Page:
Sinn Fein's Adams Is Released; Was Questioned About Murder

Sinn Fein's Gerry Kelly speaks to the media outside Antrim's police station in Antrim, Northern Ireland, Sunday. Police released Sinn Fein leader Gerry Adams after five days of questioning him about the 1972 murder of Jean McConville.
Peter Morrison AP

Originally published on Sun May 4, 2014 2:39 pm

Gerry Adams, the leader of the mostly Catholic party Sinn Fein, was released Sunday after five days of police questioning about a 1972 murder. Adams' arrest had rattled the delicate power-sharing arrangement in Northern Ireland. His release was confirmed by a police statement today.

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The Two-Way
9:42 am
Sun May 4, 2014

Slipping Through The City: Bristol Turns Street Into A Water Slide

A woman slides on the nearly 300-feet Bristol Park and Slide project, an interactive temporary installation by artist Luke Jerram in the center of Bristol in southwest England Sunday.
Leon Neal AFP/Getty Images

Originally published on Sun May 4, 2014 2:30 pm

Summer hasn't officially begun, but that isn't stopping the city of Bristol, England, from closing off traffic so people can ride a nearly 300-foot-long water slide down the street.

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The Two-Way
8:38 am
Sun May 4, 2014

Ukraine: Pro-Russia Crowd Surrounds Police Station In Odessa

Participants at a rally attack a police station in Odessa as they demand the release of people arrested after recent street battles between pro-Russian and pro-Ukrainian supporters in the Black Sea port city.
Gleb Garanich Reuters /Landov

Originally published on Sun May 4, 2014 2:50 pm

Urging the release of separatists detained during Friday's unrest that left dozens dead, more than 100 pro-Russia activists surrounded a police station in the southern Ukrainian port city of Odessa Sunday.

Update at 4:30 p.m. ET: More Activists Released

Police in Odessa say 67 pro-Russia activists were freed Sunday.

CNN quotes the Ukrainian Interior Ministry's website:

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Asia
5:38 am
Sun May 4, 2014

Marathoning In Pyongyang: A Unique Way To See The City

Originally published on Sun May 4, 2014 11:06 am

Transcript

RACHEL MARTIN, HOST:

This past month in North Korea, Will Phillipps was one of a group of foreign amateur runners who were allowed to participate for the first time in the Pyongyang marathon. Phillipps is a British expat living in Beijing. And he wrote about his experience for the Roads and Kingdoms online travel magazine. We reached them via Skype, and he told us that, as you can imagine, there were a few restrictions for participants.

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Afghanistan
5:38 am
Sun May 4, 2014

More Hillside Collapses Possible After Deadly Afghan Landslides

Originally published on Sun May 4, 2014 11:06 am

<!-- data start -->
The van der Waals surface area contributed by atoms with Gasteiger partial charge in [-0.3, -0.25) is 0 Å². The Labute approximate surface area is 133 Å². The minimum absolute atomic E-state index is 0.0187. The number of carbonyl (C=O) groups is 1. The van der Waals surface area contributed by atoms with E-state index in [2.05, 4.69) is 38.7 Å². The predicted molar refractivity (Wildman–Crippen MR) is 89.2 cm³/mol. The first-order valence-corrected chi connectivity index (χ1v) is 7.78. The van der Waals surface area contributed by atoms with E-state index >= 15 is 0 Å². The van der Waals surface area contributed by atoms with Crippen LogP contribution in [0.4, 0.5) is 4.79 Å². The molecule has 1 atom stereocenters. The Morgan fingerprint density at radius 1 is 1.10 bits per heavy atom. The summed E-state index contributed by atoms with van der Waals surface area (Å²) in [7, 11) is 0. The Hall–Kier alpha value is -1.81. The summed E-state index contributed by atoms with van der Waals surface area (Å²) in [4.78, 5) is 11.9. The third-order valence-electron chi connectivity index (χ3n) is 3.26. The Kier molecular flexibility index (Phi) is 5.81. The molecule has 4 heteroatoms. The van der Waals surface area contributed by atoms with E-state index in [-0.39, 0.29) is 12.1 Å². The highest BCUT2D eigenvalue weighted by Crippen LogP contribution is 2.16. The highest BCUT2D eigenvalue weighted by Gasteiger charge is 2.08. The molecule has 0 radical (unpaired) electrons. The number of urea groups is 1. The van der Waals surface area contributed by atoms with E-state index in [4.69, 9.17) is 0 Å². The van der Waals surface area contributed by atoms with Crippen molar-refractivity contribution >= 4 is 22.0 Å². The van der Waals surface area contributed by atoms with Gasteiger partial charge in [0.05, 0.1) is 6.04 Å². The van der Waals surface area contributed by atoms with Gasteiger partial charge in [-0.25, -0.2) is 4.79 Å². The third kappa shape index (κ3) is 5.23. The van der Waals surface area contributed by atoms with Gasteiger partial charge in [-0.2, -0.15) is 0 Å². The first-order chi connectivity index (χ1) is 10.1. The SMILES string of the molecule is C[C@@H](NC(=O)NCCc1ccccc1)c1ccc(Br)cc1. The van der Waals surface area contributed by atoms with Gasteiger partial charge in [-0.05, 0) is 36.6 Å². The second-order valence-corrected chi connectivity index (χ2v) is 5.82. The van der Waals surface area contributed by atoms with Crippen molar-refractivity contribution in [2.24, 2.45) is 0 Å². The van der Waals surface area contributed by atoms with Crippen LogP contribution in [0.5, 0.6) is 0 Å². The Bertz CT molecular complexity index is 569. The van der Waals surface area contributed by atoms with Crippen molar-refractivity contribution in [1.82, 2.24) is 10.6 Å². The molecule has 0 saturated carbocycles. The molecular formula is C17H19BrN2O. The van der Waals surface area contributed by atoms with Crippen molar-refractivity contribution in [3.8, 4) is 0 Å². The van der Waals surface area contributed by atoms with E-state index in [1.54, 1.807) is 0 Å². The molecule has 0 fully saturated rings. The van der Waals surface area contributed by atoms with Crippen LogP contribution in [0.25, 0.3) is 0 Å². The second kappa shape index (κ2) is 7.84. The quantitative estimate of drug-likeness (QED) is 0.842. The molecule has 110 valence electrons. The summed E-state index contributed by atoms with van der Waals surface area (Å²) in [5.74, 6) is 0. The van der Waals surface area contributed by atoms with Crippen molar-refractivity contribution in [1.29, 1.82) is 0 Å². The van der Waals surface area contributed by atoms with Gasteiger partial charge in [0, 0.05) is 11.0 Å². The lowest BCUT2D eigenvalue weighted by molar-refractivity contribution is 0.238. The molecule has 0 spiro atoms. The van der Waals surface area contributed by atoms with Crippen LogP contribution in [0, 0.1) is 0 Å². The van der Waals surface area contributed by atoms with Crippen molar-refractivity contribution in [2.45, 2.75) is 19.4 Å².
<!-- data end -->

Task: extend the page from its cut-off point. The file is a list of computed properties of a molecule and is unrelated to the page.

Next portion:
Transcript

RACHEL MARTIN, HOST:

This is WEEKEND EDITION from NPR News. I'm Rachel Martin. There is more grim news out of Afghanistan this weekend. As many as 2,500 people are feared dead after two devastating landslides in the northeastern part of the country Friday. Torrential rains caused a hillside to collapse, burying hundreds of homes and more than 30 feet of mud.

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Africa
5:38 am
Sun May 4, 2014

South Africa Through The Eyes Of A Post-Apartheid Generation

Originally published on Sun May 4, 2014 7:48 pm

Transcript

RACHEL MARTIN, HOST:

This is WEEKEND EDITION from NPR News. I'm Rachel Martin. Next week, South Africa will go to the polls. It's a milestone election, coming 20 years after the country's first free election in 1994. It is also the first general election since the death of Nelson Mandela last December. For academics Katherine Newman and Ariane De Lannoy, this was an important moment to assess South Africa.

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Shots - Health News
3:11 am
Sun May 4, 2014

Saving The World's Babies Simply Starts Before Birth

Shefali Rani Das, an expectant mother in Bangladesh, has given birth to six children (including 4-year-old Suborna) at home without a doctor. Only three of her babies have survived.
Colin Crowley Save the Children

Originally published on Sun May 4, 2014 9:35 am

Every day, all over the world, newborns die when they don't have to. They die from preventable infections and because their tiny bodies can't stay warm enough.

Shefali, a mother from Bangladesh, knows this global tragedy all too well.

"Whenever a child is born and then dies, we're overwhelmed with grief," she says. "It's terrible."

Shefali has given birth to six children at home in her village in Bangladesh. Only three of her babies have survived the first week of life.

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Parallels
3:19 pm
Sat May 3, 2014

Russia Condemns Ukraine With Comparisons To Nazis